Andrew Strauss cannot be sure that cricket is clean of corruption as England prepare to take on Pakistan for the first time since the game was plunged into turmoil by the spot-fixing scandal.
Pakistan trio Mohammad Asif, Mohammad Amir and former captain Salman Butt were all jailed for a plan to bowl deliberate no-balls during Pakistan’s tour of England in 2010. The International Cricket Council have issued bans to the trio and have vowed to crack down on any form of illegal activity in the game, but Strauss is still not 100 per cent sure that cricket is clean.
“I don’t think it’s possible to say that cricket is clean” Strauss said prior to England’s Test series against Pakistan in the United Arab Emirates. “I think there is more awareness about it. It’s been in the news a lot which is a good thing. There have been some consequences to what went on, but it’s a hard thing to eradicate completely.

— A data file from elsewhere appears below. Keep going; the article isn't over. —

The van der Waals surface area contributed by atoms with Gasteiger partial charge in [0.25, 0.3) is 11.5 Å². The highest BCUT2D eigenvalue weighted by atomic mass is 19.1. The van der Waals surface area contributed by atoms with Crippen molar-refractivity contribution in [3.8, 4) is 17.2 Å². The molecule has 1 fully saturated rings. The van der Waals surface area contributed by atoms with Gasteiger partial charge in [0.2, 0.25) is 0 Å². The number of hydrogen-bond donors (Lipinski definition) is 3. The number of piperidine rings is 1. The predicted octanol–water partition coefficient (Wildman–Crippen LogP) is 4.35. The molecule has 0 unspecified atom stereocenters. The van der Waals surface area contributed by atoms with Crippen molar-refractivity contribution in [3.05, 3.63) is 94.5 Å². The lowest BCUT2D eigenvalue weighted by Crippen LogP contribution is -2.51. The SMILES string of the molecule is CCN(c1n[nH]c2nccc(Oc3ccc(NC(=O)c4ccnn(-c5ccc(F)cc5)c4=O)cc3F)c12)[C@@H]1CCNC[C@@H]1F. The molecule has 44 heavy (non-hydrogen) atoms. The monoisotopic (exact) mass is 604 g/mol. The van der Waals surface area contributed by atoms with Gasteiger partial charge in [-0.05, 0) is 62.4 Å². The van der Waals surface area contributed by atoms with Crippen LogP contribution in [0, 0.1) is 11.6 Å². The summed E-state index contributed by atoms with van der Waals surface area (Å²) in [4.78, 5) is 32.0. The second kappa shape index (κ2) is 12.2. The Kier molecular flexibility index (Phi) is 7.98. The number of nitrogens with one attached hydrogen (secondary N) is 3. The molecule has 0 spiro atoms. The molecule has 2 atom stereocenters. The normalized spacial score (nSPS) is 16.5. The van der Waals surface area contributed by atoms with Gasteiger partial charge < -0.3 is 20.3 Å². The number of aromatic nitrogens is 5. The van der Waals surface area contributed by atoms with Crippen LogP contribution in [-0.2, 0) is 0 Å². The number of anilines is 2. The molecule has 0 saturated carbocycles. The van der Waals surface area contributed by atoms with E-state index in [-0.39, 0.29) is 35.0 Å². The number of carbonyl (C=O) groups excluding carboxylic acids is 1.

Policing it is very tough and there is a huge responsibility on the administrators and the players to make sure that any inkling, anything we see that be untoward is acted upon.”
Pakistan’s tour of England two years ago ended with relations between the two camps at a low thanks to the spot-fixing allegations. A previous tour of England in 2006 ended in acrimony after then captain Inzamam-ul-Haq ordered his team not to take to the field after being accused of ball-tampering halfway through the fourth Test at the Oval. Strauss hopes the upcoming series against Pakistan will be a chance for both countries to draw a line under any issues that have come between them in the past.
He said: “What’s happened before, as far as I’m concerned, is water under the bridge and I hope both sides can play the game in the right spirit.”